Under a new Loan Quality Initiative by Fannie Mae, a last minute credit review could change your loan terms.
In an effort to remedy the tsunami of foreclosures since 2007, Fannie Mae is putting more responsibility on the lenders and putting them on the hook if things go bad.
In other words, according to loan officer Dan Green, “the program shifts the onus of mortgage guidelines compliance away from the government-backed group and to the individual banks responsible for making loans.”
Green goes on to explain that consumers will notice very little difference – except for one thing. And that one thing is BIG.
“In the new LQI environment, Fannie Mae wants lenders to verify that an applicant’s credit profile did not change while the loan was in underwriting. If the profile did change and the lender happens to “miss” it, Fannie Mae might then refuse to buy the loan, burdening the bank with a loan (and possibly a loss).
Because of this added risk, it behooves banks to take each mortgage applicant’s credit report in hand, and do a complete re-pull just prior to closing.
To make sure the loan is saleable to Fannie Mae, banks will look for evidence of any of the following events occurring while the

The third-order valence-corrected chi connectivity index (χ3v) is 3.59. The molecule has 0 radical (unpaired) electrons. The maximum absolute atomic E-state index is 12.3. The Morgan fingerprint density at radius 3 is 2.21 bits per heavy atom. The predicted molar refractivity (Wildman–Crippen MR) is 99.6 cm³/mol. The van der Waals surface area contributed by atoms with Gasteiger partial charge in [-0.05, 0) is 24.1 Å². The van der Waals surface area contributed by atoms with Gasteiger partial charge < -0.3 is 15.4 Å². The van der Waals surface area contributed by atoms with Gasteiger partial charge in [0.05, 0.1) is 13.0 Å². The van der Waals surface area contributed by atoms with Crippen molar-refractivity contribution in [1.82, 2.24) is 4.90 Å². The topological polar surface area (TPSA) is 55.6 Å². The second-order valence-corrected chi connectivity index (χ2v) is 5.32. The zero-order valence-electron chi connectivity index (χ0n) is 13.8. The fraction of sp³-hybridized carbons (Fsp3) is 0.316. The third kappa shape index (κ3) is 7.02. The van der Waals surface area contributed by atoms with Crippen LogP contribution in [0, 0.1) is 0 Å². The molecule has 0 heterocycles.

loan was being underwritten:
- Did the applicant apply for new credit cards?
- Did the applicant run up existing cards?
- Did the applicant finance an automobile, or other major purchase?
If the more recent credit report reveals inconsistencies versus the original credit report, the mortgage is subject to a complete re-underwrite and a possible turndown.” In other words, a last minute credit review could change your loan terms.
These three question should be “no brainers.” I have always told my clients to wait – just wait – until they are in their house before doing anything that would change their credit report.
This new action by Fannie Mae simply emphasizes the need to be financially prudent before signing on the dotted line.
For a full explanation of the new Fannie Mae initiative, visit Dan Green here. And in the meantime, don’t do anything to jeopardize your loan terms